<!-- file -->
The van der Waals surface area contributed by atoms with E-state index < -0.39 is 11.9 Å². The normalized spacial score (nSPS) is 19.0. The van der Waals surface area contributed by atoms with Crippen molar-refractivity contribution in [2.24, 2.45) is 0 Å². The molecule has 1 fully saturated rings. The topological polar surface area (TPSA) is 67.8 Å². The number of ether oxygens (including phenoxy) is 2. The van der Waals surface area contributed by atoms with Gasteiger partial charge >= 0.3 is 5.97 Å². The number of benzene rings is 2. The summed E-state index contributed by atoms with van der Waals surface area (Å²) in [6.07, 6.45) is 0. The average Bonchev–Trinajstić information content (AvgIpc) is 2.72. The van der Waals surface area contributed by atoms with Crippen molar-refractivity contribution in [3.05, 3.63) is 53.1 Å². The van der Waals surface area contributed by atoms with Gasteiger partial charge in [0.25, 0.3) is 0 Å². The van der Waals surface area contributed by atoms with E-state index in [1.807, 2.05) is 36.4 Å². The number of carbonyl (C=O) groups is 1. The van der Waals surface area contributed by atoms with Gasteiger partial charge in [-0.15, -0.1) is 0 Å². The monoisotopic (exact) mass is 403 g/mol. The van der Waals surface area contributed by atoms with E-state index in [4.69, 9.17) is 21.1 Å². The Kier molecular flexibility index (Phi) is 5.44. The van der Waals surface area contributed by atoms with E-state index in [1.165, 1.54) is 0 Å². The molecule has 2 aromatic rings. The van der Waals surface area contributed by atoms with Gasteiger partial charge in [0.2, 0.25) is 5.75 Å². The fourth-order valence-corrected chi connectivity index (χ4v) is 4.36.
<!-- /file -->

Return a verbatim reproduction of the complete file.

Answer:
The van der Waals surface area contributed by atoms with E-state index < -0.39 is 11.9 Å². The normalized spacial score (nSPS) is 19.0. The van der Waals surface area contributed by atoms with Crippen molar-refractivity contribution in [2.24, 2.45) is 0 Å². The molecule has 1 fully saturated rings. The topological polar surface area (TPSA) is 67.8 Å². The number of ether oxygens (including phenoxy) is 2. The van der Waals surface area contributed by atoms with Gasteiger partial charge >= 0.3 is 5.97 Å². The number of benzene rings is 2. The summed E-state index contributed by atoms with van der Waals surface area (Å²) in [6.07, 6.45) is 0. The average Bonchev–Trinajstić information content (AvgIpc) is 2.72. The van der Waals surface area contributed by atoms with Crippen molar-refractivity contribution in [3.05, 3.63) is 53.1 Å². The van der Waals surface area contributed by atoms with Gasteiger partial charge in [0.25, 0.3) is 0 Å². The van der Waals surface area contributed by atoms with E-state index in [1.807, 2.05) is 36.4 Å². The number of carbonyl (C=O) groups is 1. The van der Waals surface area contributed by atoms with Gasteiger partial charge in [-0.15, -0.1) is 0 Å². The monoisotopic (exact) mass is 403 g/mol. The van der Waals surface area contributed by atoms with E-state index in [4.69, 9.17) is 21.1 Å². The Kier molecular flexibility index (Phi) is 5.44. The van der Waals surface area contributed by atoms with E-state index in [1.165, 1.54) is 0 Å². The molecule has 2 aromatic rings. The van der Waals surface area contributed by atoms with Gasteiger partial charge in [0.2, 0.25) is 5.75 Å². The fourth-order valence-corrected chi connectivity index (χ4v) is 4.36.